"It's almost like Shakespeare: Brexit or no Brexit? That was the question." German state broadcaster Deutsche Welle resorted to a passing twist on Hamlet after the British Parliament delivered what may be the final defeat Tuesday night in Prime Minister Theresa May's attempt to lead the UK to an orderly divorce from the European Union.
Though real-life consequences are at stake on the continent, European publications were mostly left trying to understand what was happening across the Channel. And yes, Shakespeare was there to help. Italian journalist Enrico Franceschini cited The Tempest: "Hell is empty and all the devils are here," began his article in Rome-based La Repubblica. "You need to look to the Bard after yet another day in which the British parliament, and the nation it represents, are tossed about by Brexit like a ship at the mercy of the proverbial Shakespearean storm."
Beppe Severgini reached for a different British trope in his commentary for Corriere della Sera: "Brexit defies any logic, and logic is the shiniest jewel in the crown of the British mind."
The pro-Brexit, pro-May paper The Daily Maildid not shy away from laying blame on Parliament, which voted 391 to 242 to reject (apparently once and for all) the proposed accord negotiated with the EU. "They vowed to deliver the Brexit Britain voted for — and had it in their grasp. But last night contemptuous MPs chose instead to plunge our despairing nation into chaos."
French daily Le Monde may have best summarized the current state of play: "The Brexit deal laboriously negotiated with Brussels for two years is dead, and Theresa May, who backed it, is politically hardly in better condition."
What's next? There is of course the prospect of a "no-deal" Brexit, with a vote on that option scheduled Wednesday night, which could force the UK to negotiate all terms of trade, travel and otherwise with each EU country individually. Otherwise, the UK can appeal to the EU for an extension of the original March 29 deadline for a comprehensive deal. The front page of France's Libération "back to square one" begs the question of just how far "back" all will be forced to go.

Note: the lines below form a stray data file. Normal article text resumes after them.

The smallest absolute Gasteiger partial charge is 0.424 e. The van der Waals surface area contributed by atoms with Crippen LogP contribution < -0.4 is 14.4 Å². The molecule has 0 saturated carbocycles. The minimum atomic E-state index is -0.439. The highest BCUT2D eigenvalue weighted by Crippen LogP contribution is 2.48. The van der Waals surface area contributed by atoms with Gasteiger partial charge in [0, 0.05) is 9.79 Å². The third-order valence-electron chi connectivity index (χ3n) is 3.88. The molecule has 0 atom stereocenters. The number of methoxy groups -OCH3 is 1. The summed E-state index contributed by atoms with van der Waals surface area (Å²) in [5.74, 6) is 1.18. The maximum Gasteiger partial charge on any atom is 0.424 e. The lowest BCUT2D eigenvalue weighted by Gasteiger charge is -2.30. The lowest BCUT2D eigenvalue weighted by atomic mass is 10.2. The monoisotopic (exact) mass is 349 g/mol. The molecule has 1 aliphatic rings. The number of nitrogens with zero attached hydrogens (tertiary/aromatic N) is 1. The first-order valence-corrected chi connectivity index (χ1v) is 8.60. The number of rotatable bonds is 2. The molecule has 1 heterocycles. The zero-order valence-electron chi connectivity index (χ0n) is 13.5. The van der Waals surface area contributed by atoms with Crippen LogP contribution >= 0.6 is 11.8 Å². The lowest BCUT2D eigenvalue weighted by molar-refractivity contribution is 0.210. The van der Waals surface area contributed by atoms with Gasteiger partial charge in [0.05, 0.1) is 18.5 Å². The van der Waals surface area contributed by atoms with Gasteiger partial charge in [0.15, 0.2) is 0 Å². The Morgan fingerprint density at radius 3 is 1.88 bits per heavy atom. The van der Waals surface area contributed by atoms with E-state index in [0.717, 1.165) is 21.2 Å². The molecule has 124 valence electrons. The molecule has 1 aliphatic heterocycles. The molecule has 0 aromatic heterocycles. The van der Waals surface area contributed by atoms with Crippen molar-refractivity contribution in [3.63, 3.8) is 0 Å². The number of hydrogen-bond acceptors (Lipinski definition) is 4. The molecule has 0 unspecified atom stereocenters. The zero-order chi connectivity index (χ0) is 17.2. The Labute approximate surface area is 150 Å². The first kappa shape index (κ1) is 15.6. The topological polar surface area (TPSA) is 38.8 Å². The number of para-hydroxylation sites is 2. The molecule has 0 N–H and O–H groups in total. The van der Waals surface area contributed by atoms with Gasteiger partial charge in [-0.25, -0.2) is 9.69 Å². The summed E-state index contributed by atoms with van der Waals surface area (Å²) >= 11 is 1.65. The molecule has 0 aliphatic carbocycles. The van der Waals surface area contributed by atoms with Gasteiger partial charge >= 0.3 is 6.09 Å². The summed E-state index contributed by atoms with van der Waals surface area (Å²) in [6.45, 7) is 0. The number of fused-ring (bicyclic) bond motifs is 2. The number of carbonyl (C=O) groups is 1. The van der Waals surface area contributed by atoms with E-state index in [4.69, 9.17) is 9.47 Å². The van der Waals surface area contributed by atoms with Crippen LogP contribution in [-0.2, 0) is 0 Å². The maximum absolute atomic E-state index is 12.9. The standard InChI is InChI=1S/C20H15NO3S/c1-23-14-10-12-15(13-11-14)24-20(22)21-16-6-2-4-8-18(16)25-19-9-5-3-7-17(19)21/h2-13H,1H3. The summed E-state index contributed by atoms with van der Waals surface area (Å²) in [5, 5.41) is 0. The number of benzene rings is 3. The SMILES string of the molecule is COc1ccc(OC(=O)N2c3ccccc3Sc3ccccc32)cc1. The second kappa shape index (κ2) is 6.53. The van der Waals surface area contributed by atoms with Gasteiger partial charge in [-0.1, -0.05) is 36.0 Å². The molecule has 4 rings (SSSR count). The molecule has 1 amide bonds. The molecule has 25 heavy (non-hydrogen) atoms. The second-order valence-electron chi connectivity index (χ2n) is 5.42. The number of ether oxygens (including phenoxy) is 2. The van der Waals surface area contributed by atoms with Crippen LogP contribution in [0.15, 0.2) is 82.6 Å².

As for the future, Die Welt echoed a sentiment across the continent: "No one knows." The only way out, writes Stefanie Bolzen, could be "a self-imposed pause for thought, just as the EU likes to do when it's at its wits' end." But back inside the UK, she concludes: "Brexit has polarized the country too much for that. The train keeps on running. And nobody knows where."
In a video commentary for Spanish daily El Pais, veteran award-winning journalist Iñaki Gabilondo doubts it'll be an orderly divorce at all, comparing Brexit to a marriage turned sour: The UK and Europe "have reached a place where, like in so many troubled marriages, things have boiled over to the point that the fight is more intense than the original reasons for the dispute."
While the metaphors keep coming, it looks like Brexit has turned Shakespeare into a second-rate soap opera.